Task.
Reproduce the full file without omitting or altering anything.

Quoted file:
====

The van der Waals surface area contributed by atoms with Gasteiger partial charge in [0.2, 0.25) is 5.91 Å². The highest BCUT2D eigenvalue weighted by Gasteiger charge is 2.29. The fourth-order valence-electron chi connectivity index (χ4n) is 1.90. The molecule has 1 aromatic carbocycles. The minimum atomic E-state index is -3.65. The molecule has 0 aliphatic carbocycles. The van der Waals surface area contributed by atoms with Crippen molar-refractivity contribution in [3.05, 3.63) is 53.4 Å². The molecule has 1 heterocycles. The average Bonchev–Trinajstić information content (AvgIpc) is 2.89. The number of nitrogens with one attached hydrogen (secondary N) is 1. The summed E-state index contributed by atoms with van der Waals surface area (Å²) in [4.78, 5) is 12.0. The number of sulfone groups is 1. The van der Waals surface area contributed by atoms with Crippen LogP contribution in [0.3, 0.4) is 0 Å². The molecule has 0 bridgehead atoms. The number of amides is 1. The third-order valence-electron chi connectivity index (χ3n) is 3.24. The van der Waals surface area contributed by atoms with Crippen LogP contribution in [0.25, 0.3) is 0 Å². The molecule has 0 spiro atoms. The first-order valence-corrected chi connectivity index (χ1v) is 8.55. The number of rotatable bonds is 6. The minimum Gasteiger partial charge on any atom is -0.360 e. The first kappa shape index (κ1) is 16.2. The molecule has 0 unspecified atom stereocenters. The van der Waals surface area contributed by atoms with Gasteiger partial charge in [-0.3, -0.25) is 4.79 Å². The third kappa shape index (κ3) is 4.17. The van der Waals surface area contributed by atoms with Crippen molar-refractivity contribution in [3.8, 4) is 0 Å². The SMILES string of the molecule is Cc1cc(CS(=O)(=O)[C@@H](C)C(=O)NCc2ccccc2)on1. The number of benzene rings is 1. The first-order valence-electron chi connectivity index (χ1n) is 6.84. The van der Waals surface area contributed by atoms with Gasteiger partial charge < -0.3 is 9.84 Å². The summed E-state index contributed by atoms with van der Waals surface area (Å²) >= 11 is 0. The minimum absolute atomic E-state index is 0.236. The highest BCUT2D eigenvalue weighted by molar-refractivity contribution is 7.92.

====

The van der Waals surface area contributed by atoms with Gasteiger partial charge in [0.2, 0.25) is 5.91 Å². The highest BCUT2D eigenvalue weighted by Gasteiger charge is 2.29. The fourth-order valence-electron chi connectivity index (χ4n) is 1.90. The molecule has 1 aromatic carbocycles. The minimum atomic E-state index is -3.65. The molecule has 0 aliphatic carbocycles. The van der Waals surface area contributed by atoms with Crippen molar-refractivity contribution in [3.05, 3.63) is 53.4 Å². The molecule has 1 heterocycles. The average Bonchev–Trinajstić information content (AvgIpc) is 2.89. The number of nitrogens with one attached hydrogen (secondary N) is 1. The summed E-state index contributed by atoms with van der Waals surface area (Å²) in [4.78, 5) is 12.0. The number of sulfone groups is 1. The van der Waals surface area contributed by atoms with Crippen LogP contribution in [0.3, 0.4) is 0 Å². The molecule has 0 bridgehead atoms. The number of amides is 1. The third-order valence-electron chi connectivity index (χ3n) is 3.24. The van der Waals surface area contributed by atoms with Crippen LogP contribution in [0.25, 0.3) is 0 Å². The molecule has 0 spiro atoms. The first-order valence-corrected chi connectivity index (χ1v) is 8.55. The number of rotatable bonds is 6. The minimum Gasteiger partial charge on any atom is -0.360 e. The first kappa shape index (κ1) is 16.2. The molecule has 0 unspecified atom stereocenters. The van der Waals surface area contributed by atoms with Gasteiger partial charge in [-0.3, -0.25) is 4.79 Å². The third kappa shape index (κ3) is 4.17. The van der Waals surface area contributed by atoms with Crippen molar-refractivity contribution in [3.8, 4) is 0 Å². The SMILES string of the molecule is Cc1cc(CS(=O)(=O)[C@@H](C)C(=O)NCc2ccccc2)on1. The number of benzene rings is 1. The first-order valence-electron chi connectivity index (χ1n) is 6.84. The van der Waals surface area contributed by atoms with Gasteiger partial charge < -0.3 is 9.84 Å². The summed E-state index contributed by atoms with van der Waals surface area (Å²) >= 11 is 0. The minimum absolute atomic E-state index is 0.236. The highest BCUT2D eigenvalue weighted by molar-refractivity contribution is 7.92.